Do I Need an (Ideological) Affirmation?

1 February 2007 at 3:49 pm 8 comments

| Steven Postrel |

Arnold Kling has proposed that “libertarian conservatives” form an “Ideological Affirmation Task Force” (IATF) and requested comments on an initial draft of such an affirmation. Borrowing the lingo of Internet governance, he calls this an “IATF RFC.” I loosely qualify to be part of the interested group, so here are a few random thoughts, not a systematic treatise, on his first draft (which is a quick read, so you might want to look at it):

1. Putting “limited government” in the economics section is a bit odd, unless one takes the view that all phenomena are economic phenomena, in which case no heading would be needed. There should be a heading for “political principles” where we talk about the separation of powers, the appropriate system levels at which different decisions should be made, when collective choice is necessary and desirable and when it is not, and the role of various kinds of feedback on decision makers.

2. Under economic principles, affirm that we want rules that steer natural human instincts for achievement, competition, and status into wealth-promoting activities (innovating, discovering and meeting other people’s needs, etc.) rather than wealth-redistributing activities (stealing, rent-seeking, etc.)

3. I like the anti-envy point 4 in the proposal. I think it captures a true distinguishing feature of the Kling-on, lib-con way of looking at the world.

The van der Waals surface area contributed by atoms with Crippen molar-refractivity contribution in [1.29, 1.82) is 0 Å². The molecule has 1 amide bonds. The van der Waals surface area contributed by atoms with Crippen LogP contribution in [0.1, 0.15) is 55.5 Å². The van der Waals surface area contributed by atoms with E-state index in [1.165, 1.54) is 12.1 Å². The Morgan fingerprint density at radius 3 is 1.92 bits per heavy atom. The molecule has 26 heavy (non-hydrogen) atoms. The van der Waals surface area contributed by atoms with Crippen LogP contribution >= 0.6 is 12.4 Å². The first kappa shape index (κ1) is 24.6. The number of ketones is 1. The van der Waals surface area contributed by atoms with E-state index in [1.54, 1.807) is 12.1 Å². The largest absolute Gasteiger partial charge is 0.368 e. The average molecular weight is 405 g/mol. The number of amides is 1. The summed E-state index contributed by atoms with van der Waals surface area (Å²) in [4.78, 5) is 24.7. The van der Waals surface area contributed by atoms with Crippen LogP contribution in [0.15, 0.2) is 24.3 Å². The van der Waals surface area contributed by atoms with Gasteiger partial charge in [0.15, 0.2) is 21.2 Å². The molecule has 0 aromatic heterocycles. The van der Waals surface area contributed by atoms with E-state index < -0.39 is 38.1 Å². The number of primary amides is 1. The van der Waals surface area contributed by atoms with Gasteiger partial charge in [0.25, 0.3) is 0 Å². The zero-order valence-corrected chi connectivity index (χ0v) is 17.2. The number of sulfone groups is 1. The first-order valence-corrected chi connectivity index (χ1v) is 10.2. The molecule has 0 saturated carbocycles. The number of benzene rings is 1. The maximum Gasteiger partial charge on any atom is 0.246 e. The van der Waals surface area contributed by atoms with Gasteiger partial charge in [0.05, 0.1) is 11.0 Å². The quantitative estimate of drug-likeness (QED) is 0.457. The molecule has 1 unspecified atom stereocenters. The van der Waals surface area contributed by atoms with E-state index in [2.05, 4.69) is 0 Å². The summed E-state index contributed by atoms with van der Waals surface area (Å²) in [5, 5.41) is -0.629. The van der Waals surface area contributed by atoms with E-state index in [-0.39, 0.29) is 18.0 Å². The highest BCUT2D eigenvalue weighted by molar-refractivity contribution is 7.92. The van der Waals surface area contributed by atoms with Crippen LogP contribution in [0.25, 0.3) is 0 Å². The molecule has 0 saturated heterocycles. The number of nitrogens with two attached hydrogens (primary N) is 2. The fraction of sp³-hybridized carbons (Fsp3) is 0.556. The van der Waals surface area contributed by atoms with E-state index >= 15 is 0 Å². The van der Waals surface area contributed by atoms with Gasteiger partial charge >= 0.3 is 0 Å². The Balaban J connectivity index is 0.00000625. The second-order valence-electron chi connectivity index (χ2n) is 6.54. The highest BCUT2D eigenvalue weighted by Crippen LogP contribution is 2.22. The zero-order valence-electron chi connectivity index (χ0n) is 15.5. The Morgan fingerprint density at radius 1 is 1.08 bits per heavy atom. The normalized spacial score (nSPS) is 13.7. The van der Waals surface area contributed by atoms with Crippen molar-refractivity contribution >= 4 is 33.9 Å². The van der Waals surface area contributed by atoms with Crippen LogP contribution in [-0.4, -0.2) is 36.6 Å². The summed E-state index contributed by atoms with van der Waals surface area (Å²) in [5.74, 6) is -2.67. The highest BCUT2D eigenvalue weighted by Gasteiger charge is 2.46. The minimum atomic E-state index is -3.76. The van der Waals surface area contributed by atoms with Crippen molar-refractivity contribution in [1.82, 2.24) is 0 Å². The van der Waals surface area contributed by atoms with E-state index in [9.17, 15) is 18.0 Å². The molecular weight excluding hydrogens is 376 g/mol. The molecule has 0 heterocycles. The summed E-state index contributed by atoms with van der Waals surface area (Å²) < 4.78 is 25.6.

4. I also especially like point 7 under ethics, which captures nicely the Hayekian tension between innovation and tradition.

5. Under international principles, I would like to see an item that says): “We accept the national sovereignty of governments if and only if they a) are capable of maintaining a minimal level of order within their territory and are capable of preventing people on their territory from physically attacking or threatening those outside their territory, and b) are not savagely oppressive of those within their territory. Success in meeting those conditions causes us to grant presumptive sovereignty to governments regardless of actions or votes by international organizations. Failure to meet either of these conditions confers the right, though not the obligation, of outside parties to forcibly replace that government, with or without the concurrence of international organizations, as well as to engage in preventive or punitive military action on their territory. In addition, even unquestionably sovereign governments that choose to attack or facilitate attacks upon our country and people are also legitimately subject to forceful defense and retaliation under the traditional laws of war, though this should always be a last resort.”

Entry filed under: Classical Liberalism, Cultural Conservatism, Entrepreneurship, Former Guest Bloggers.

Entrepreneurship: Ameliorative or Transformative? The Business of Weddings

8 Comments Add your own

  • 1. Mark Terribile  |  6 February 2007 at 12:43 am